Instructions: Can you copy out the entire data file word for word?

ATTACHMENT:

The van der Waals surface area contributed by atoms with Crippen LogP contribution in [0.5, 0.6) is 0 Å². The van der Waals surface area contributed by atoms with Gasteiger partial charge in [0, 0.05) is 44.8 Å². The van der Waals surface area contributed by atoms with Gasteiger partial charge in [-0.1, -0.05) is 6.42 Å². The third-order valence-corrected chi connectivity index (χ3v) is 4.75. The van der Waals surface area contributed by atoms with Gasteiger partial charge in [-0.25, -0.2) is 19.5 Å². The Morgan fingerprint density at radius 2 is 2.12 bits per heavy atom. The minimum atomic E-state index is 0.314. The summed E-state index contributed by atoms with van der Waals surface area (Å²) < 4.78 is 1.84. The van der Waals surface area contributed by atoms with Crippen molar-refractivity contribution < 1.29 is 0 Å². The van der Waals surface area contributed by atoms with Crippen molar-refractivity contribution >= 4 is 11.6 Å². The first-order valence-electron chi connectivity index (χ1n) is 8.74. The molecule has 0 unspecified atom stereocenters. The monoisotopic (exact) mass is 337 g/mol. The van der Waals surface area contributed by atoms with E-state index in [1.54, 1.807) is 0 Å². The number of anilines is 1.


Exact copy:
The van der Waals surface area contributed by atoms with Crippen LogP contribution in [0.5, 0.6) is 0 Å². The van der Waals surface area contributed by atoms with Gasteiger partial charge in [0, 0.05) is 44.8 Å². The van der Waals surface area contributed by atoms with Gasteiger partial charge in [-0.1, -0.05) is 6.42 Å². The third-order valence-corrected chi connectivity index (χ3v) is 4.75. The van der Waals surface area contributed by atoms with Gasteiger partial charge in [-0.25, -0.2) is 19.5 Å². The Morgan fingerprint density at radius 2 is 2.12 bits per heavy atom. The minimum atomic E-state index is 0.314. The summed E-state index contributed by atoms with van der Waals surface area (Å²) < 4.78 is 1.84. The van der Waals surface area contributed by atoms with Crippen molar-refractivity contribution < 1.29 is 0 Å². The van der Waals surface area contributed by atoms with Crippen molar-refractivity contribution >= 4 is 11.6 Å². The first-order valence-electron chi connectivity index (χ1n) is 8.74. The molecule has 0 unspecified atom stereocenters. The monoisotopic (exact) mass is 337 g/mol. The van der Waals surface area contributed by atoms with E-state index in [1.54, 1.807) is 0 Å². The number of anilines is 1.